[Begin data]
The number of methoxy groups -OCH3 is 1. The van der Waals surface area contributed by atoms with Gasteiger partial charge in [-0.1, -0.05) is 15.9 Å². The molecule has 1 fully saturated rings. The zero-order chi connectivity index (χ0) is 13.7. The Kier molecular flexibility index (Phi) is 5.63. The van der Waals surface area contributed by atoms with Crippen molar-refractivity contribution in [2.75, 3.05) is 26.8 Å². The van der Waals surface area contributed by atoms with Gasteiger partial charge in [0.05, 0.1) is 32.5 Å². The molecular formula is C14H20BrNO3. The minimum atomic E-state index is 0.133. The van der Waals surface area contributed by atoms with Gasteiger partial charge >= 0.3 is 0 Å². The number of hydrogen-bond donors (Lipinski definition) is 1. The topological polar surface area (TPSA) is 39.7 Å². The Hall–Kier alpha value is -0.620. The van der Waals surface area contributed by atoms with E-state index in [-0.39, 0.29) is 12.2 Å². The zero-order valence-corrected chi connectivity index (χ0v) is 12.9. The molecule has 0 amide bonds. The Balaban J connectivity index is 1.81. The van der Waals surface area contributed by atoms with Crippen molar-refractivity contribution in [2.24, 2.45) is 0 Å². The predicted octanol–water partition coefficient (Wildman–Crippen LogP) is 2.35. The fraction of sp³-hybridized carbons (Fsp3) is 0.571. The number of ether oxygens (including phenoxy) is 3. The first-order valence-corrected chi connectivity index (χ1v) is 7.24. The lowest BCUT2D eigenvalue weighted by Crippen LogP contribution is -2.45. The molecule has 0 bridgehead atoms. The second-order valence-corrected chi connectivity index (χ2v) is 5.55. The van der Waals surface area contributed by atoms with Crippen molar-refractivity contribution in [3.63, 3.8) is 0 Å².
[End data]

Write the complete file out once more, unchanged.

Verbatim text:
The number of methoxy groups -OCH3 is 1. The van der Waals surface area contributed by atoms with Gasteiger partial charge in [-0.1, -0.05) is 15.9 Å². The molecule has 1 fully saturated rings. The zero-order chi connectivity index (χ0) is 13.7. The Kier molecular flexibility index (Phi) is 5.63. The van der Waals surface area contributed by atoms with Crippen molar-refractivity contribution in [2.75, 3.05) is 26.8 Å². The van der Waals surface area contributed by atoms with Gasteiger partial charge in [0.05, 0.1) is 32.5 Å². The molecular formula is C14H20BrNO3. The minimum atomic E-state index is 0.133. The van der Waals surface area contributed by atoms with Gasteiger partial charge >= 0.3 is 0 Å². The number of hydrogen-bond donors (Lipinski definition) is 1. The topological polar surface area (TPSA) is 39.7 Å². The Hall–Kier alpha value is -0.620. The van der Waals surface area contributed by atoms with E-state index in [-0.39, 0.29) is 12.2 Å². The zero-order valence-corrected chi connectivity index (χ0v) is 12.9. The molecule has 0 amide bonds. The Balaban J connectivity index is 1.81. The van der Waals surface area contributed by atoms with Crippen molar-refractivity contribution in [2.24, 2.45) is 0 Å². The predicted octanol–water partition coefficient (Wildman–Crippen LogP) is 2.35. The fraction of sp³-hybridized carbons (Fsp3) is 0.571. The number of ether oxygens (including phenoxy) is 3. The first-order valence-corrected chi connectivity index (χ1v) is 7.24. The lowest BCUT2D eigenvalue weighted by Crippen LogP contribution is -2.45. The molecule has 0 bridgehead atoms. The second-order valence-corrected chi connectivity index (χ2v) is 5.55. The van der Waals surface area contributed by atoms with Crippen molar-refractivity contribution in [3.63, 3.8) is 0 Å².